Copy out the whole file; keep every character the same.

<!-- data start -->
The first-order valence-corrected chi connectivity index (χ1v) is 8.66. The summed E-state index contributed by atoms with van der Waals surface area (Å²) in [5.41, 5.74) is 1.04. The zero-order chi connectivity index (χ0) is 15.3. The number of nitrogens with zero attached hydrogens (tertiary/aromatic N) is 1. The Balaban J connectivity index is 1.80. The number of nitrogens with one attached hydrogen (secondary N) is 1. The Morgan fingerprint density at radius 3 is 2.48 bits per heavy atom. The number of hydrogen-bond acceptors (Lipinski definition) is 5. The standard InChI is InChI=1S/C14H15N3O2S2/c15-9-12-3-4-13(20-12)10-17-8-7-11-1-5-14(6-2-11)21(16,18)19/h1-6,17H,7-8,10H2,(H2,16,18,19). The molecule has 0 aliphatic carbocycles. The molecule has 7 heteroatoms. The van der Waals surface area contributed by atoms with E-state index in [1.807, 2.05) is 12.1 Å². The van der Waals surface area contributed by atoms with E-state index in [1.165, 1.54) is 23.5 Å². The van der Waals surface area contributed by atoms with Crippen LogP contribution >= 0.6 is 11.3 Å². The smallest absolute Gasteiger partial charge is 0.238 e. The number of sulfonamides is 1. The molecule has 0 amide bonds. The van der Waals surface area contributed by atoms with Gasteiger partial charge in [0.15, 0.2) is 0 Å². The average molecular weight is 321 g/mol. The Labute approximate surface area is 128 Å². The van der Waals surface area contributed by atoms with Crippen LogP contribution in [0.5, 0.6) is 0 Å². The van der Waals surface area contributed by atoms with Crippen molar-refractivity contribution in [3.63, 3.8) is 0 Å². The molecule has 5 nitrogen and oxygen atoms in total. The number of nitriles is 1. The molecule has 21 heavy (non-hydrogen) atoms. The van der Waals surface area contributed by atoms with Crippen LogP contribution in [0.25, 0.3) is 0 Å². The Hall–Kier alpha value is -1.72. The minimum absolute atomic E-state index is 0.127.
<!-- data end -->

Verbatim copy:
The first-order valence-corrected chi connectivity index (χ1v) is 8.66. The summed E-state index contributed by atoms with van der Waals surface area (Å²) in [5.41, 5.74) is 1.04. The zero-order chi connectivity index (χ0) is 15.3. The number of nitrogens with zero attached hydrogens (tertiary/aromatic N) is 1. The Balaban J connectivity index is 1.80. The number of nitrogens with one attached hydrogen (secondary N) is 1. The Morgan fingerprint density at radius 3 is 2.48 bits per heavy atom. The number of hydrogen-bond acceptors (Lipinski definition) is 5. The standard InChI is InChI=1S/C14H15N3O2S2/c15-9-12-3-4-13(20-12)10-17-8-7-11-1-5-14(6-2-11)21(16,18)19/h1-6,17H,7-8,10H2,(H2,16,18,19). The molecule has 0 aliphatic carbocycles. The molecule has 7 heteroatoms. The van der Waals surface area contributed by atoms with E-state index in [1.807, 2.05) is 12.1 Å². The van der Waals surface area contributed by atoms with E-state index in [1.165, 1.54) is 23.5 Å². The van der Waals surface area contributed by atoms with Crippen LogP contribution >= 0.6 is 11.3 Å². The smallest absolute Gasteiger partial charge is 0.238 e. The number of sulfonamides is 1. The molecule has 0 amide bonds. The van der Waals surface area contributed by atoms with Gasteiger partial charge in [0.15, 0.2) is 0 Å². The average molecular weight is 321 g/mol. The Labute approximate surface area is 128 Å². The van der Waals surface area contributed by atoms with Crippen LogP contribution in [0.5, 0.6) is 0 Å². The van der Waals surface area contributed by atoms with Crippen molar-refractivity contribution in [3.63, 3.8) is 0 Å². The molecule has 5 nitrogen and oxygen atoms in total. The number of nitriles is 1. The molecule has 21 heavy (non-hydrogen) atoms. The van der Waals surface area contributed by atoms with Crippen LogP contribution in [0.25, 0.3) is 0 Å². The Hall–Kier alpha value is -1.72. The minimum absolute atomic E-state index is 0.127.